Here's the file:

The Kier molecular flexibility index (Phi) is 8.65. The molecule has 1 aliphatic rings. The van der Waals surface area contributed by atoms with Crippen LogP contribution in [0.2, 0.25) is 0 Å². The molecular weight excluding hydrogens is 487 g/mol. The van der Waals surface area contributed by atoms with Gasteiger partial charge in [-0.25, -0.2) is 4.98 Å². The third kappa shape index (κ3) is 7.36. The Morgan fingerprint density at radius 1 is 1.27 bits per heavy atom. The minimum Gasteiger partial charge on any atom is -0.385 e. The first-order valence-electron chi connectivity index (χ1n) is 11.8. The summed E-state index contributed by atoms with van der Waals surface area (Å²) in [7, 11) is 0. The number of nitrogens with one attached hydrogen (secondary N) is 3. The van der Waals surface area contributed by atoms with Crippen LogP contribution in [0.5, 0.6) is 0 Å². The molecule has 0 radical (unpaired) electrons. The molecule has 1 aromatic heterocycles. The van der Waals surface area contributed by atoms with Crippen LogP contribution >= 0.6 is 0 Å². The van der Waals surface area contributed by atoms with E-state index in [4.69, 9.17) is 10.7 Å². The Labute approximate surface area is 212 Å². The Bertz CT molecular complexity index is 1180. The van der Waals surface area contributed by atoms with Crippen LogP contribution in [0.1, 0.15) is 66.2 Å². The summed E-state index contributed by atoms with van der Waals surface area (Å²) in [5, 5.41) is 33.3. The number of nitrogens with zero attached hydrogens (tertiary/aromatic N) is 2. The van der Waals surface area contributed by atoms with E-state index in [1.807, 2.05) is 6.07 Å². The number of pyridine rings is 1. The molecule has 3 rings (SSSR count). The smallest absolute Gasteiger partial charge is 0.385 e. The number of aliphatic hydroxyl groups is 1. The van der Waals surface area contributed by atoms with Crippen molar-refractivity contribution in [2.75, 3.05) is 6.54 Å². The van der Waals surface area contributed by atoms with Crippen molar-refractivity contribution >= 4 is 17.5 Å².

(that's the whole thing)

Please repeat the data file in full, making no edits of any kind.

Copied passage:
The Kier molecular flexibility index (Phi) is 8.65. The molecule has 1 aliphatic rings. The van der Waals surface area contributed by atoms with Crippen LogP contribution in [0.2, 0.25) is 0 Å². The molecular weight excluding hydrogens is 487 g/mol. The van der Waals surface area contributed by atoms with Gasteiger partial charge in [-0.25, -0.2) is 4.98 Å². The third kappa shape index (κ3) is 7.36. The Morgan fingerprint density at radius 1 is 1.27 bits per heavy atom. The minimum Gasteiger partial charge on any atom is -0.385 e. The first-order valence-electron chi connectivity index (χ1n) is 11.8. The summed E-state index contributed by atoms with van der Waals surface area (Å²) in [7, 11) is 0. The number of nitrogens with one attached hydrogen (secondary N) is 3. The van der Waals surface area contributed by atoms with Crippen LogP contribution in [0.5, 0.6) is 0 Å². The molecule has 0 radical (unpaired) electrons. The molecule has 1 aromatic heterocycles. The van der Waals surface area contributed by atoms with Crippen LogP contribution >= 0.6 is 0 Å². The van der Waals surface area contributed by atoms with E-state index in [4.69, 9.17) is 10.7 Å². The Labute approximate surface area is 212 Å². The Bertz CT molecular complexity index is 1180. The van der Waals surface area contributed by atoms with Crippen LogP contribution in [0.1, 0.15) is 66.2 Å². The summed E-state index contributed by atoms with van der Waals surface area (Å²) in [5, 5.41) is 33.3. The number of nitrogens with zero attached hydrogens (tertiary/aromatic N) is 2. The van der Waals surface area contributed by atoms with E-state index in [1.807, 2.05) is 6.07 Å². The number of pyridine rings is 1. The molecule has 3 rings (SSSR count). The smallest absolute Gasteiger partial charge is 0.385 e. The number of aliphatic hydroxyl groups is 1. The van der Waals surface area contributed by atoms with Crippen molar-refractivity contribution in [2.75, 3.05) is 6.54 Å². The van der Waals surface area contributed by atoms with Crippen molar-refractivity contribution >= 4 is 17.5 Å².